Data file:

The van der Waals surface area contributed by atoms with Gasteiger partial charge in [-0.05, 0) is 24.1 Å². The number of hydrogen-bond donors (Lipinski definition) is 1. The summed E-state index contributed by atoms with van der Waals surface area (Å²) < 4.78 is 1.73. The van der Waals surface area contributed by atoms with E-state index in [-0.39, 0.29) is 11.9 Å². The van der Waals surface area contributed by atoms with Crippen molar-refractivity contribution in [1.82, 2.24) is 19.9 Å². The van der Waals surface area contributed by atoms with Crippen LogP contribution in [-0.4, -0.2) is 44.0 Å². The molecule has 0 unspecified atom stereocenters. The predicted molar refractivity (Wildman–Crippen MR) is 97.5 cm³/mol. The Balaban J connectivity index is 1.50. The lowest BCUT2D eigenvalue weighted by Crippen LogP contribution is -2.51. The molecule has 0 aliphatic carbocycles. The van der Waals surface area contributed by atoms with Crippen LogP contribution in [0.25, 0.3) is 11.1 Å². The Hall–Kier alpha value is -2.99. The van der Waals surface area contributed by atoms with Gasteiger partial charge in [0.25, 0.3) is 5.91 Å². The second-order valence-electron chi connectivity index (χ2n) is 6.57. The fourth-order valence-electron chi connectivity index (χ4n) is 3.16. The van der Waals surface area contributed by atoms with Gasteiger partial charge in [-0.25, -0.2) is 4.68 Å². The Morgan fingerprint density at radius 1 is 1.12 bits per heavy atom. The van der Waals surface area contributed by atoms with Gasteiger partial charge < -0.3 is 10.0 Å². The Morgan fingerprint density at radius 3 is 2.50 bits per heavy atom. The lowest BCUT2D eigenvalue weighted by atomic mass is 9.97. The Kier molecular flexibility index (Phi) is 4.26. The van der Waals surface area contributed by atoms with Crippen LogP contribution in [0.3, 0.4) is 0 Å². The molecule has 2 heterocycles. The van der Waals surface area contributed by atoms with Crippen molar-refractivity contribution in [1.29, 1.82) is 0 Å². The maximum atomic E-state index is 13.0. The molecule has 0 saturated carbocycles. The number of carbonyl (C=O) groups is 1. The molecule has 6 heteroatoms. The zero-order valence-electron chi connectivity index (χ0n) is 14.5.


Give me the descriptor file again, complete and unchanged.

The van der Waals surface area contributed by atoms with Gasteiger partial charge in [-0.05, 0) is 24.1 Å². The number of hydrogen-bond donors (Lipinski definition) is 1. The summed E-state index contributed by atoms with van der Waals surface area (Å²) < 4.78 is 1.73. The van der Waals surface area contributed by atoms with E-state index in [-0.39, 0.29) is 11.9 Å². The van der Waals surface area contributed by atoms with Crippen molar-refractivity contribution in [1.82, 2.24) is 19.9 Å². The van der Waals surface area contributed by atoms with Crippen LogP contribution in [-0.4, -0.2) is 44.0 Å². The molecule has 0 unspecified atom stereocenters. The predicted molar refractivity (Wildman–Crippen MR) is 97.5 cm³/mol. The Balaban J connectivity index is 1.50. The lowest BCUT2D eigenvalue weighted by Crippen LogP contribution is -2.51. The molecule has 0 aliphatic carbocycles. The van der Waals surface area contributed by atoms with Crippen LogP contribution in [0.25, 0.3) is 11.1 Å². The Hall–Kier alpha value is -2.99. The van der Waals surface area contributed by atoms with Gasteiger partial charge in [0.25, 0.3) is 5.91 Å². The second-order valence-electron chi connectivity index (χ2n) is 6.57. The fourth-order valence-electron chi connectivity index (χ4n) is 3.16. The van der Waals surface area contributed by atoms with Gasteiger partial charge in [-0.25, -0.2) is 4.68 Å². The Morgan fingerprint density at radius 1 is 1.12 bits per heavy atom. The van der Waals surface area contributed by atoms with Gasteiger partial charge < -0.3 is 10.0 Å². The Morgan fingerprint density at radius 3 is 2.50 bits per heavy atom. The lowest BCUT2D eigenvalue weighted by atomic mass is 9.97. The Kier molecular flexibility index (Phi) is 4.26. The van der Waals surface area contributed by atoms with Crippen LogP contribution in [0.3, 0.4) is 0 Å². The molecule has 2 heterocycles. The van der Waals surface area contributed by atoms with Crippen molar-refractivity contribution in [1.29, 1.82) is 0 Å². The maximum atomic E-state index is 13.0. The molecule has 0 saturated carbocycles. The number of carbonyl (C=O) groups is 1. The molecule has 6 heteroatoms. The zero-order valence-electron chi connectivity index (χ0n) is 14.5.